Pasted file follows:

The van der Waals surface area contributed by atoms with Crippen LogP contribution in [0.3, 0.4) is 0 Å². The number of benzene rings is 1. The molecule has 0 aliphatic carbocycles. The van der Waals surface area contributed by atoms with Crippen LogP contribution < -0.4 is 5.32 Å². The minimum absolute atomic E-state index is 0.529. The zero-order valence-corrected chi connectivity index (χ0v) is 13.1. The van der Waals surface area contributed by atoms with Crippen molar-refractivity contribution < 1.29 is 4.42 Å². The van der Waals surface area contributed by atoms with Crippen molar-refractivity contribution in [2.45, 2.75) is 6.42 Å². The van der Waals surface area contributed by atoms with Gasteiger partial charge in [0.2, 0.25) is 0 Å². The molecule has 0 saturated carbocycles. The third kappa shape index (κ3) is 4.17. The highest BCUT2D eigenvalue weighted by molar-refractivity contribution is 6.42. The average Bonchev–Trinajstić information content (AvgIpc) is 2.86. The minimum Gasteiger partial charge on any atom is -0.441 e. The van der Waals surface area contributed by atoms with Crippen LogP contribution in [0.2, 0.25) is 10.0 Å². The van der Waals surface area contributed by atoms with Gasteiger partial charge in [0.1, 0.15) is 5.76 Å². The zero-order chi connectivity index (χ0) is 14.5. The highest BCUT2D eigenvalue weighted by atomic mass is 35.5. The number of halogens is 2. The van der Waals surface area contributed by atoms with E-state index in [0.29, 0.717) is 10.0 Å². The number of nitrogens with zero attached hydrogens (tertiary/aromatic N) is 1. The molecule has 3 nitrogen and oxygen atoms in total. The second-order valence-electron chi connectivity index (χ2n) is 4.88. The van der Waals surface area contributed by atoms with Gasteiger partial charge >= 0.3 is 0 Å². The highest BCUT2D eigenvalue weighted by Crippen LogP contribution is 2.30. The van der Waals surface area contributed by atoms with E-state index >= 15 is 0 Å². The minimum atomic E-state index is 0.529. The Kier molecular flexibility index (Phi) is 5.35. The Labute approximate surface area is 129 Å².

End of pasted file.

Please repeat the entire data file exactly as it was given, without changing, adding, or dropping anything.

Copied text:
The van der Waals surface area contributed by atoms with Crippen LogP contribution in [0.3, 0.4) is 0 Å². The number of benzene rings is 1. The molecule has 0 aliphatic carbocycles. The van der Waals surface area contributed by atoms with Crippen LogP contribution < -0.4 is 5.32 Å². The minimum absolute atomic E-state index is 0.529. The zero-order valence-corrected chi connectivity index (χ0v) is 13.1. The van der Waals surface area contributed by atoms with Crippen molar-refractivity contribution < 1.29 is 4.42 Å². The van der Waals surface area contributed by atoms with Crippen molar-refractivity contribution in [2.45, 2.75) is 6.42 Å². The van der Waals surface area contributed by atoms with Gasteiger partial charge in [0.2, 0.25) is 0 Å². The molecule has 0 saturated carbocycles. The third kappa shape index (κ3) is 4.17. The highest BCUT2D eigenvalue weighted by molar-refractivity contribution is 6.42. The average Bonchev–Trinajstić information content (AvgIpc) is 2.86. The minimum Gasteiger partial charge on any atom is -0.441 e. The van der Waals surface area contributed by atoms with Crippen LogP contribution in [0.2, 0.25) is 10.0 Å². The van der Waals surface area contributed by atoms with Gasteiger partial charge in [0.1, 0.15) is 5.76 Å². The zero-order chi connectivity index (χ0) is 14.5. The highest BCUT2D eigenvalue weighted by atomic mass is 35.5. The number of halogens is 2. The van der Waals surface area contributed by atoms with E-state index in [0.29, 0.717) is 10.0 Å². The number of nitrogens with zero attached hydrogens (tertiary/aromatic N) is 1. The molecule has 3 nitrogen and oxygen atoms in total. The second-order valence-electron chi connectivity index (χ2n) is 4.88. The van der Waals surface area contributed by atoms with Gasteiger partial charge >= 0.3 is 0 Å². The highest BCUT2D eigenvalue weighted by Crippen LogP contribution is 2.30. The van der Waals surface area contributed by atoms with E-state index >= 15 is 0 Å². The minimum atomic E-state index is 0.529. The Kier molecular flexibility index (Phi) is 5.35. The Labute approximate surface area is 129 Å².